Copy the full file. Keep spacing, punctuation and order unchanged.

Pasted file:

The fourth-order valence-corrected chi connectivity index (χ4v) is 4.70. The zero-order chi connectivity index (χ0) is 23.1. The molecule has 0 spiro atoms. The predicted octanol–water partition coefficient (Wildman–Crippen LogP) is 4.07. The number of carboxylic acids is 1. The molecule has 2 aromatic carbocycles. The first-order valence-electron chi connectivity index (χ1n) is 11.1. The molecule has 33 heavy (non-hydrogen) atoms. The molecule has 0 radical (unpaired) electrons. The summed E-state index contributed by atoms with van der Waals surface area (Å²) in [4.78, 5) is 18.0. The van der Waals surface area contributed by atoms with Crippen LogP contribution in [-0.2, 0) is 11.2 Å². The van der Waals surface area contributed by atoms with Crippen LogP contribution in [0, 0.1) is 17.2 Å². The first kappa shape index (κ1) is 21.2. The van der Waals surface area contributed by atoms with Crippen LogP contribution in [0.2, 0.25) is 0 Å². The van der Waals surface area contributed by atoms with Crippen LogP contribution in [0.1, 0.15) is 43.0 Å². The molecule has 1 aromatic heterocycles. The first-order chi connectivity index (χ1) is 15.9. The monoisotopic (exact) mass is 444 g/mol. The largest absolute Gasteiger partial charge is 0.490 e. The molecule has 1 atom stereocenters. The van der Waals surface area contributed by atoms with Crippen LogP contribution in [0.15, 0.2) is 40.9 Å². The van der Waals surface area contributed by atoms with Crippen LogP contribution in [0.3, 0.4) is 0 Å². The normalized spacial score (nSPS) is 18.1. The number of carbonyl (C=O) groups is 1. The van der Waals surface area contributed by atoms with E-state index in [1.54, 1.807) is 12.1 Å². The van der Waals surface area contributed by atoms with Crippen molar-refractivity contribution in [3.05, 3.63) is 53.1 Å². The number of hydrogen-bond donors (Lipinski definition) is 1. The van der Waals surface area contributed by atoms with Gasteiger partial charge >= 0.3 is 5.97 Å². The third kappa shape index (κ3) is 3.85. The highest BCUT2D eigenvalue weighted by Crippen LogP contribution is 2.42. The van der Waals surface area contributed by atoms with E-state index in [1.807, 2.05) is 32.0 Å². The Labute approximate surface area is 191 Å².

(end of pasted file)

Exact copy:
The fourth-order valence-corrected chi connectivity index (χ4v) is 4.70. The zero-order chi connectivity index (χ0) is 23.1. The molecule has 0 spiro atoms. The predicted octanol–water partition coefficient (Wildman–Crippen LogP) is 4.07. The number of carboxylic acids is 1. The molecule has 2 aromatic carbocycles. The first-order valence-electron chi connectivity index (χ1n) is 11.1. The molecule has 33 heavy (non-hydrogen) atoms. The molecule has 0 radical (unpaired) electrons. The summed E-state index contributed by atoms with van der Waals surface area (Å²) in [4.78, 5) is 18.0. The van der Waals surface area contributed by atoms with Crippen LogP contribution in [-0.2, 0) is 11.2 Å². The van der Waals surface area contributed by atoms with Crippen LogP contribution in [0, 0.1) is 17.2 Å². The first kappa shape index (κ1) is 21.2. The van der Waals surface area contributed by atoms with Crippen LogP contribution in [0.2, 0.25) is 0 Å². The van der Waals surface area contributed by atoms with Crippen LogP contribution in [0.1, 0.15) is 43.0 Å². The molecule has 1 aromatic heterocycles. The first-order chi connectivity index (χ1) is 15.9. The monoisotopic (exact) mass is 444 g/mol. The largest absolute Gasteiger partial charge is 0.490 e. The molecule has 1 atom stereocenters. The van der Waals surface area contributed by atoms with Crippen LogP contribution in [0.15, 0.2) is 40.9 Å². The van der Waals surface area contributed by atoms with Crippen LogP contribution in [0.3, 0.4) is 0 Å². The normalized spacial score (nSPS) is 18.1. The number of carbonyl (C=O) groups is 1. The van der Waals surface area contributed by atoms with E-state index in [1.54, 1.807) is 12.1 Å². The van der Waals surface area contributed by atoms with Crippen molar-refractivity contribution in [3.05, 3.63) is 53.1 Å². The number of hydrogen-bond donors (Lipinski definition) is 1. The van der Waals surface area contributed by atoms with Gasteiger partial charge >= 0.3 is 5.97 Å². The third kappa shape index (κ3) is 3.85. The highest BCUT2D eigenvalue weighted by Crippen LogP contribution is 2.42. The van der Waals surface area contributed by atoms with E-state index in [1.807, 2.05) is 32.0 Å². The Labute approximate surface area is 191 Å².